• Vijayaraman P.
      • Naperkowski A.
      • Ellenbogen K.A.
      • Dandamudi G.
      Electrophysiologic insights into site of atrioventricular block: lessons from permanent His bundle pacing.
      Benefits include ability to achieve physiological pacing by recruiting the native His Purkinje system and avoiding electrical dyssynchrony, potentially translating into reduced HF incidence.
      • Sharma P.S.
      • Dandamudi G.
      • Naperkowski A.
      • et al.
      Permanent His-bundle pacing is feasible, safe, and superior to right ventricular pacing in routine clinical practice.
      The anatomy of the HB has been well characterized.
      • Kawashima T.
      • Sasaki H.
      A macroscopic anatomical investigation of the atrioventricular bundle locational variation relative to the membranous part of the ventricular septum in elderly human hearts.
      Also, limited clinical observations have demonstrated that the lead does not cross the tricuspid valve and this may result in lower incidence of valvular regurgitation.
      • Vijayaraman P.
      • Dandamudi G.
      • Bauch T.
      • Ellenbogen K.A.
      Imaging evaluation of implantation site of permanent direct His bundle pacing lead.
      We describe our method of performing PHBP along with potential device/lead issues that one may encounter at the time of implantation and during follow-up. Most of these issues can be successfully addressed with appropriate programming.

      Equipment requirements

      Following are the equipment requirements:
      • 1.
        Medtronic (Minneapolis, MN) 3830 69-cm His lead with a 1.8-mm exposed helix, lead outer diameter (OD) 4.2F (Figure 1A). It is a solid core pacing lead with no central lumen to deliver a stylet, requiring a long sheath for delivery.
        Figure 1
        Figure 1A: Select Secure 3830 lead. B: Several nondeflectable sheaths used for the 3830 lead. The first sheath marked by the asterisk is a C315 His nondeflectable sheath used for His bundle mapping and lead placement. All other sheaths are used for either right atrial or right ventricular lead placement. C: Deflectable sheath used occasionally to place the His bundle lead (Medtronic, Inc.).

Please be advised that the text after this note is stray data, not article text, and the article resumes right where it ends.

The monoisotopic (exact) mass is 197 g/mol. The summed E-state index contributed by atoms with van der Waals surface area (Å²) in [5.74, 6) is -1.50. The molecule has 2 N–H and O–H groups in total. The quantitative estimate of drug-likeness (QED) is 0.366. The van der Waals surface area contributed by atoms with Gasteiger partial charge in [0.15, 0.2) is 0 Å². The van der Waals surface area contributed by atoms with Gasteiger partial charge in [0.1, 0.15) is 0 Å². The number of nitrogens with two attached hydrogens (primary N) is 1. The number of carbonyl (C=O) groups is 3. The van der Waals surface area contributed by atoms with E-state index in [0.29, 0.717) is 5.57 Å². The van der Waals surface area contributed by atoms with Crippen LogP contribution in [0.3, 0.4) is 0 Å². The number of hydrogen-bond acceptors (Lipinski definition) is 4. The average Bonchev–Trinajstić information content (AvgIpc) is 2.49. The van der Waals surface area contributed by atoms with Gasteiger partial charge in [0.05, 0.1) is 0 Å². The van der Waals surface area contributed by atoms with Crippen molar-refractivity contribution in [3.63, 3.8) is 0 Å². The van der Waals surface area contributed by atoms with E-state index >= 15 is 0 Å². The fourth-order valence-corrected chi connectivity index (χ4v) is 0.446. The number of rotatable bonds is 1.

• 2.
        Medtronic C315 His nondeflectable sheath (43 cm), inner diameter (ID) 5.5F, OD 7.0F (see asterisk in Figure 1B), primary curve to reach the superior aspect of the tricuspid annulus, secondary curve to reach the septum. A Medtronic deflectable sheath (C304-69; ID 5.7F and OD 8.4F) is also available with unidirectional deflection (Figure 1C); it can be helpful in challenging anatomical situations (dilated right atrium [RA], an inferiorly displaced HB, etc.).
      • 3.
        Short 7F peel-away sheath to place the C315 His sheath through it. It allows continued vascular access after the His sheath is split (guidewire can be retained as well).
      • 4.
        Pace-sense analyzer (PSA) to record intracardiac electrograms (EGMs). Because of the inherent sensing algorithms built into the Medtronic PSA, we usually connect the pacing lead to the atrial channel (higher gain setting of 0.05 mV/mm). For PSAs of other manufacturers, the lead can be connected to the ventricular channel.
      • 5.
        Unipolar connection to map the HB EGMs with the pacing lead. We use the pacing lead to map the HB with PSA EGMs, without the need for a mapping catheter. Also, an electrophysiology (EP) recording system can be used (PSA EGMs are adequate).
      • 6.
        Twelve-lead electrocardiogram for the procedure (critical to analyze pacing morphologies to confirm recruitment of the HB).